Recent Geneseo graduate Zachary Muhlbauer (’17) has been awarded a six month writing internship with the national office of Phi Beta Kappa, the nation’s oldest and most prestigious academic honors society. As part of the internship, Zach will be writing articles for The Key Reporter, an integrative online newsletter run by Phi Beta Kappa.
During his time at Geneseo, Zach served as a Writing Learning Center tutor, a Writing Course Fellow, and president of Sigma Tau Delta. He graduated magna cum laude in May 2017 with a double major in English Literature and Philosophy.
Accepted for publication in the peer-reviewed journal Genders is “’There is No Magic Here’: Saidiya Hartman, Percival Everett’s Zulus, and Slavery’s Archive,” an essay coauthored by Distinguished Teaching Professor Beth A. McCoy and Geneseo alumni Gregory J. Palermo (English/Literature, Physics), Jeremy A. Jackson (English/Literature), Danielle M. Ward (English, Geological Sciences), Timothy Moriarty (English/Creative Writing), Christina Broomfield (English/Literature, Art History), Melissa Ann Smith (Childhood/Special Education), Matt Huben (English/Literature), and Justin M. Turner (English/Literature).
The essay emerged from the collaborative final project in McCoy’s Fall 2013 ENGL 394 Black Apocalyptic Fiction seminar. You can view the full essay here.
Eight Geneseo students represented the English Department in March in Louisville, KY at the annual convention for Sigma Tau Delta, the international English Honors society. The students—Marissa Bellusci, Kate Collis, Zach Muhlbauer, Amanda Saladino, Kristen Seaman, Veronica Taglia, Amanda Wentworth, and Melissa Whyman—were accompanied by Dr. Gillian Paku, who serves as faculty sponsor to the Geneseo chapter.
During the convention, students presented their critical essays or creative pieces as part of a panel of related topics (for instance, Gender and Drama in Oscar Wilde, or Cultural Theory in American Television), followed by a dialogue between the panelists and audience. The convention offered many opportunities for students to attend panels or workshops that caught their interest and to engage in conversation with fellow English majors from across the country, plus allowing some free time to explore the attractions of Louisville. Geneseo students were also able to attend a talk given by the convention’s featured speaker, the Booker prize-winning author Marlon James, whose fiction spans across several genres to explore Jamaican history and mythology.
At the convention’s student meeting, Geneseo’s chapter of Sigma Tau Delta was awarded a prize in recognition of the chapter’s involvement in the society for 45 years.
All students who are members of Sigma Tau Delta are eligible to submit to the convention: for the 2017-2018 academic year, it will be held from March 21-24 in Cincinnati, Ohio. Submissions are usually due at the end of October, and the Sigma Tau Delta student e-board is always happy to help students prepare essays to continue Geneseo’s longstanding involvement with this valuable event.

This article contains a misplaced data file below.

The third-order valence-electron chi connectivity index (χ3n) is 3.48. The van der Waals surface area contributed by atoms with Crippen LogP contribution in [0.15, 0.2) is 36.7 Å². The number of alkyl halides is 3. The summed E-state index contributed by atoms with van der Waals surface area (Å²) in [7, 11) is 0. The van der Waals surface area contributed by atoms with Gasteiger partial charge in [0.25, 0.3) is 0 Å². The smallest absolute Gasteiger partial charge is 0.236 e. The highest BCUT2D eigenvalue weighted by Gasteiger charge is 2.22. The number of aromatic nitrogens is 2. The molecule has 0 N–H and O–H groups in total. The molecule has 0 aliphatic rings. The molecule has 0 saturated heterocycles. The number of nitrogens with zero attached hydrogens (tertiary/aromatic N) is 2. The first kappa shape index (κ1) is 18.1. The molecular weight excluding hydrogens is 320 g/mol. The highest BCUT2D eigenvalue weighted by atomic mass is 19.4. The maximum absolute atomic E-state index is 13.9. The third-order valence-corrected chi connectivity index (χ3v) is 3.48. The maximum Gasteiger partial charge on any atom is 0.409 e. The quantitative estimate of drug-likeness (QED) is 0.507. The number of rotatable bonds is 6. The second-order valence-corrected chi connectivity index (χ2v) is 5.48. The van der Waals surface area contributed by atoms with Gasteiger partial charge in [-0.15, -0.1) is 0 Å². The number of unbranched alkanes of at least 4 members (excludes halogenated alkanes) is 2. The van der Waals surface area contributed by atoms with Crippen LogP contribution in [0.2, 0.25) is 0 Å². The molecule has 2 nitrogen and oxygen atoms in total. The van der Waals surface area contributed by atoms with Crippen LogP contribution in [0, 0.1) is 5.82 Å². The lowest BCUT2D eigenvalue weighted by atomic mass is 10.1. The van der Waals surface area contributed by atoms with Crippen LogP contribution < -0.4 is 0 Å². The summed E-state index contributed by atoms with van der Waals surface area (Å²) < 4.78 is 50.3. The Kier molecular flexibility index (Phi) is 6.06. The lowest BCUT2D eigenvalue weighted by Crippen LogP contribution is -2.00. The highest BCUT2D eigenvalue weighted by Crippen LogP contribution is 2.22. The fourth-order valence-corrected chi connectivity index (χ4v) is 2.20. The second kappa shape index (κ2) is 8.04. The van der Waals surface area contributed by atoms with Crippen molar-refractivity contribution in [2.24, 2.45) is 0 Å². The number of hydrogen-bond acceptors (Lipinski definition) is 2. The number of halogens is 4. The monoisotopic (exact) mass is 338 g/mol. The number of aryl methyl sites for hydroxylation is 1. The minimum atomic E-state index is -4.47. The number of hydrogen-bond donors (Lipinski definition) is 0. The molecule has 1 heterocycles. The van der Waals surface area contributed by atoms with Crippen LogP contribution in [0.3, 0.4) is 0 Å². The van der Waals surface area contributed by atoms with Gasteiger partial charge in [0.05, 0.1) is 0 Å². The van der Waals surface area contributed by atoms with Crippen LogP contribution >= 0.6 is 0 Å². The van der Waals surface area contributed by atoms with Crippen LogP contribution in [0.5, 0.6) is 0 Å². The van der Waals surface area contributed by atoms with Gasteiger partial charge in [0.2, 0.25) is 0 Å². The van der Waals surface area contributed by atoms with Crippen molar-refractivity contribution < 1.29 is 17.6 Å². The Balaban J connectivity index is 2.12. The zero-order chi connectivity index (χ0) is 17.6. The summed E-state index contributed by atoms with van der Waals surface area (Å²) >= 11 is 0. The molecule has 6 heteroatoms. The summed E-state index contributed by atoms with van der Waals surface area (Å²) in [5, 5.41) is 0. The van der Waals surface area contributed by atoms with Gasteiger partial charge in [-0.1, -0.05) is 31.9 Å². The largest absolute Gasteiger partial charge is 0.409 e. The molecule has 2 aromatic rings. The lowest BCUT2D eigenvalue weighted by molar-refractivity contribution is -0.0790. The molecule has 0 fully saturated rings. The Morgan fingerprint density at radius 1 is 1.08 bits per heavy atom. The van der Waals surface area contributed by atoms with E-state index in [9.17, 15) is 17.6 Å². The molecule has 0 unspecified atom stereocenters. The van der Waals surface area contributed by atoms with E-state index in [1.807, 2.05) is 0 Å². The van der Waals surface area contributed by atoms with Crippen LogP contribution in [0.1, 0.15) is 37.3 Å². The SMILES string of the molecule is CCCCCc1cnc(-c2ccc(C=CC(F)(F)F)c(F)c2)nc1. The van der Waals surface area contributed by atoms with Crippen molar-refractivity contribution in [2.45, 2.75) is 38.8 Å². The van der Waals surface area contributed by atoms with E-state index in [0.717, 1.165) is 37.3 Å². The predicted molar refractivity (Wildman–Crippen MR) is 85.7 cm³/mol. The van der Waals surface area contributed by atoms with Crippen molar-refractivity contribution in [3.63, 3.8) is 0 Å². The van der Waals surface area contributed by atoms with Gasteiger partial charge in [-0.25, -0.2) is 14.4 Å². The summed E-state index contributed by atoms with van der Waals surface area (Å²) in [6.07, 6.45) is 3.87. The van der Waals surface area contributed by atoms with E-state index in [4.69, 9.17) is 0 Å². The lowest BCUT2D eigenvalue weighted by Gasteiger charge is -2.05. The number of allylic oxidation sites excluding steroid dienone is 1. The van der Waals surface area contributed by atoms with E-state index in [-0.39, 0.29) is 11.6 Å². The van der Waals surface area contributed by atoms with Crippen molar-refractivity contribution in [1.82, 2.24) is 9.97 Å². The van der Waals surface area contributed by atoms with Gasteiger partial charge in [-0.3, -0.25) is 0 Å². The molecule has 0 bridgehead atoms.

Graduating senior Evan Goldstein has been awarded the SUNY-wide Patricia Kerr Ross Award, administered by the New York Foundation on the Arts, for his poetry, photography, and his work with social justice/arts organizations such as Guerrilla, an on-campus arts group Evan founded which aims to put poetry in public spaces while working with under-represented groups. A recently-begun project involves outreach with the Geneseo Migrant Center.
The Patricia Ross Kerr Award helps bridge study at The State University of New York and first-time entry into a professional career in the creative or performing arts: namely music, theatre, dance, film and video, creative writing, and the visual arts. This award of $1,000 is given annually to an individual (or divided among two exceptional applicants) according to excellence, originality, and promise, and helps the recipient begin to make a career in the arts.
Come to the Fringe Festival in Rochester, New York next weekend and see what the English department’s creative writers, filmmakers, and multimedia artists have prepared for your enjoyment! All events are free.
See page 35 of the print Festival Guide for a full listing, including free performances from 11:30 am to midnight on Saturday, September 24. Events include:
- Guerrilla Art: (a student art collective) have prepared a site-specific installation. At the Spiegelgarden, corner of Main and Gibbs Sts, Friday 9/23, 5-11 pm, and Saturday 9/24, 12 noon to 11 pm. Faculty sponsor: Lytton Smith.
- Heirlooms: creative writers reading their work: Sarah Steil, creative non-fiction Oliver Diaz, fiction Evan Goldstein, poetry 3:45 at the Lyric Theatre, 440 Main St at the corner with Prince. Faculty sponsor: Kristen Gentry.
- Filmmakers: Saturday 9/17, 7:15 pm at Spiegelgarden, corner of Main and Gibbs Interaction by Wei Ying Ch’ng Run by Michael MacDonald Saturday 9/24, 7:15 pm at Spiegelgarden, corner of Main and Gibbs She Used to Be Mine by Anna Tailleur Overture by Jason Guisao Arrive early and turn in an ID for headphones. Faculty sponsor: Melanie Blood.